It’s also worth mentioning that the man behind the brand’s current designs, Luc Donckerwolke, has been responsible for some iconic designs in the past. His portfolio includes the Lamborghini Murcielago, and Gallardo, along with a range of Audi, Skoda, Seat and Bentley vehicles.

Breaking into the premium end of the market is a huge challenge, that’s a given. But Hyundai’s record and success in Australia offers a solid platform. Genesis has huge potential and I’ll openly say that I am a fan and hope that the brand does work.

Genesis is, however, up against some big competition. Why would you buy a Genesis over a Mercedes-Benz, BMW or even a Lexus for that matter? While Genesis product isn’t ‘cheap’ in comparison, they are uniquely styled, and plenty of people like something different! Genesis also kept the same warranty as Hyundai (five years) along with a range of customer concierge services that mean owners never need set foot back in a dealership, or be without a car while the one they own is being serviced.

If Hyundai can continue to make that long-term commitment and inject cash into its luxury arm then there’s no reason why Genesis can’t be a success. But, we need to see Genesis push the brand into the market all around Australia. Genesis Studio stores are expanding to Brisbane and the Gold Coast in the near future, but further progression in Australia will be key to the brand establishing a lasting foothold Down Under.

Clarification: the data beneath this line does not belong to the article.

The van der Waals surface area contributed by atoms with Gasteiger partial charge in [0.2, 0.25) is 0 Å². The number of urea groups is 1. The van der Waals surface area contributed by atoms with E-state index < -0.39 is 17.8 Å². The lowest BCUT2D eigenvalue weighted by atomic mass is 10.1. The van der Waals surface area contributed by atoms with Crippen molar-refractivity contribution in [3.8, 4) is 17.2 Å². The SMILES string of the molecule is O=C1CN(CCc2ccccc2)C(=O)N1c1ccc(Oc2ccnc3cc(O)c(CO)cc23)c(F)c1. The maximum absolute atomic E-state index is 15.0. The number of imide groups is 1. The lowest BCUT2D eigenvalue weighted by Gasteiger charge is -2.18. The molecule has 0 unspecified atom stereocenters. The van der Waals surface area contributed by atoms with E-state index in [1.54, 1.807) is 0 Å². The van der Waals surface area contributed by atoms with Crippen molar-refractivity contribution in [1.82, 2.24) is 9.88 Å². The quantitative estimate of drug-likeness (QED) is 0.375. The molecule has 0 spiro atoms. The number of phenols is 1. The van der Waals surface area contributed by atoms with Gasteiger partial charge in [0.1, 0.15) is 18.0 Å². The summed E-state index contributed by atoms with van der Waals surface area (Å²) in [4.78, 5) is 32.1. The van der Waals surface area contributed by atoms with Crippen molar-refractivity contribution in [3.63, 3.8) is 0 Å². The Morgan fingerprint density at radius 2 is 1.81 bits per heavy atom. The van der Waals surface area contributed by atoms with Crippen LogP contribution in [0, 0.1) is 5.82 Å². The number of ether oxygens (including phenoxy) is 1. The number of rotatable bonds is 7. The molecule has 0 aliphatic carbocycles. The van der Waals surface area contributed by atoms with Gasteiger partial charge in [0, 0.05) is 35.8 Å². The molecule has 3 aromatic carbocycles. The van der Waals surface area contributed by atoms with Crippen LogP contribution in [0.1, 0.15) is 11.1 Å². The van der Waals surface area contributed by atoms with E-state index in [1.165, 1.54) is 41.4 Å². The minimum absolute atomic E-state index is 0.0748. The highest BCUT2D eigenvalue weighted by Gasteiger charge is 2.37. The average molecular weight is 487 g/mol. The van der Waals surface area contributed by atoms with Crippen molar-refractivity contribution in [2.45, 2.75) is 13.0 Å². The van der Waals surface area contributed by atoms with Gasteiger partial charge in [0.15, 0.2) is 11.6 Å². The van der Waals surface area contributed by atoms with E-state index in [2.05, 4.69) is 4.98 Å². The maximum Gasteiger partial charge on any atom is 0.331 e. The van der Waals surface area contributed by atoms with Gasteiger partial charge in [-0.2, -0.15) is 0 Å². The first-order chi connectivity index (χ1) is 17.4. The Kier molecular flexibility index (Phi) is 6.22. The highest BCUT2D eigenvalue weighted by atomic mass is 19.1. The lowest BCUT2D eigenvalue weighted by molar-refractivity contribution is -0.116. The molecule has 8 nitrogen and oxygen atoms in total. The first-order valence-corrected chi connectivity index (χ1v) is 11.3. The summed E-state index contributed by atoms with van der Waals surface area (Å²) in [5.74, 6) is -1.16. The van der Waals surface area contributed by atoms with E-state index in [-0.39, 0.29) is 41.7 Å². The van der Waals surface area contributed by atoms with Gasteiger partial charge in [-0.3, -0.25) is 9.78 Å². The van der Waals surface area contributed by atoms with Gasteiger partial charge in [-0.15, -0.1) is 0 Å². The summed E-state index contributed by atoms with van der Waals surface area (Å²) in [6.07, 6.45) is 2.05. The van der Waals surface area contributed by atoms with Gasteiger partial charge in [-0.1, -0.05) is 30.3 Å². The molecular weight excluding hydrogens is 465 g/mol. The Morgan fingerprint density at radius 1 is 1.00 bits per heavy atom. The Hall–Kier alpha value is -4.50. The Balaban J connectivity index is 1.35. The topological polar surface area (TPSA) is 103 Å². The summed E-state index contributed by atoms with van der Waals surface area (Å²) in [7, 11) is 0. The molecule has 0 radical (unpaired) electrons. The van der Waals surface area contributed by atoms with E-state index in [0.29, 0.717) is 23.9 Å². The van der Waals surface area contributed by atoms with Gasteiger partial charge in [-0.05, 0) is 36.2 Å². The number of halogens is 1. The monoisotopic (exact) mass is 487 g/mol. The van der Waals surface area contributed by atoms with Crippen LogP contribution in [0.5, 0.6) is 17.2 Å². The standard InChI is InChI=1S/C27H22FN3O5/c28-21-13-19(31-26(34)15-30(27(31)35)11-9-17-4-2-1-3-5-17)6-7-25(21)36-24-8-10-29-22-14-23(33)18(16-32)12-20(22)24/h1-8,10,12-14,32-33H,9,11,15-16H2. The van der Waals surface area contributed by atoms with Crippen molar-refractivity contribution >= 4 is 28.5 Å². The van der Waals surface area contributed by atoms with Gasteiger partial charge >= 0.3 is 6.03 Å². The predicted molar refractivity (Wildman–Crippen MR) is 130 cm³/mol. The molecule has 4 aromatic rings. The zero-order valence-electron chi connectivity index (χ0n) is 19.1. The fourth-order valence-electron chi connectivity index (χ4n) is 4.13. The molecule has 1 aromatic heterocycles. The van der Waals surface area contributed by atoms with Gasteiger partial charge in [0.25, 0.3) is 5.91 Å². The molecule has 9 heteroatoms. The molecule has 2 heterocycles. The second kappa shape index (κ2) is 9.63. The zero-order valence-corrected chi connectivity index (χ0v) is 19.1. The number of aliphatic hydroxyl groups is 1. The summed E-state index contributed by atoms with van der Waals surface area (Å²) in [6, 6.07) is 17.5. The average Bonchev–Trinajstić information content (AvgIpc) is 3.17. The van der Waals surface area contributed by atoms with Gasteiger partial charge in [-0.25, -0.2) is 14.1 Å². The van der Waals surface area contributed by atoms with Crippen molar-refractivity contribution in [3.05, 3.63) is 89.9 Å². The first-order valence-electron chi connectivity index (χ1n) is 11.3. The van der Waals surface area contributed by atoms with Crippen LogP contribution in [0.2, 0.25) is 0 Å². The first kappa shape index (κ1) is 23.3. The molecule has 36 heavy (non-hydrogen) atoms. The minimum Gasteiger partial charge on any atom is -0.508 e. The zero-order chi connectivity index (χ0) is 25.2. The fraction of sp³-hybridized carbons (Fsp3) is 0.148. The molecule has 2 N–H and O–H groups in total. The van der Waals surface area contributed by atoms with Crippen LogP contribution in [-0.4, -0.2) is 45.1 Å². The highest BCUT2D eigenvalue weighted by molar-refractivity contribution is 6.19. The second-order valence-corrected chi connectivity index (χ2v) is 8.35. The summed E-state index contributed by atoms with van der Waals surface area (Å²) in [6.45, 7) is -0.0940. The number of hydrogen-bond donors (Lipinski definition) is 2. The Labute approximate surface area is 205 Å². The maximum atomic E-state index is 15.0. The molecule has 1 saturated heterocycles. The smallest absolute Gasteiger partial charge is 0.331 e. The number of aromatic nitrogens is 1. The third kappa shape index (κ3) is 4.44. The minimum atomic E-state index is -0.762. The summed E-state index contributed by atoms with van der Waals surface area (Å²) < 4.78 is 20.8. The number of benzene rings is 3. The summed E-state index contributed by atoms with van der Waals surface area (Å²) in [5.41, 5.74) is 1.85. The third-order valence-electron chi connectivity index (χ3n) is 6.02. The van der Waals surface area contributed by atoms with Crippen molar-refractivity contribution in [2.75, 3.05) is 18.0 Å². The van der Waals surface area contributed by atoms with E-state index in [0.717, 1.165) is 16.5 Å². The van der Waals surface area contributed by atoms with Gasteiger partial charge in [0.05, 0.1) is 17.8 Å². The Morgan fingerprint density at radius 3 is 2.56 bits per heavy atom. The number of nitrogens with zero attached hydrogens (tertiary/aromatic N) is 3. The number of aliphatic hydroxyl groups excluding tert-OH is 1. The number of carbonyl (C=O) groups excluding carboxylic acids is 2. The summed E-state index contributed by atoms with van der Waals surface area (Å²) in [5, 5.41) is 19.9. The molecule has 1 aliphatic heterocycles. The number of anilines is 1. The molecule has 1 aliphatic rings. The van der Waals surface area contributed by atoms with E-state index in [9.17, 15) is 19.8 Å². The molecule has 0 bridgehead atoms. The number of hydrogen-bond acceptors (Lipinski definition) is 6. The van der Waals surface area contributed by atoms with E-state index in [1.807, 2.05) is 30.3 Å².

What are your thoughts? Do you think Genesis will be a success?

Emma has been on our television screens for over a decade. Most of her time in the industry has been spent at racetracks reporting at major motorsport events in Australia – from TCR and Superbikes to Porsche Sprint Challenge and Supercars. Emma has also hosted various MotoGP and F1 events interviewing the likes of Daniel Ricciardo and Jack Miller. Having previously presented on an automotive show, she made her move to the Drive family in 2020. Fiercely proud of her Italian heritage, Emma is a coffee loving, stylish-black wearing resident of Melbourne.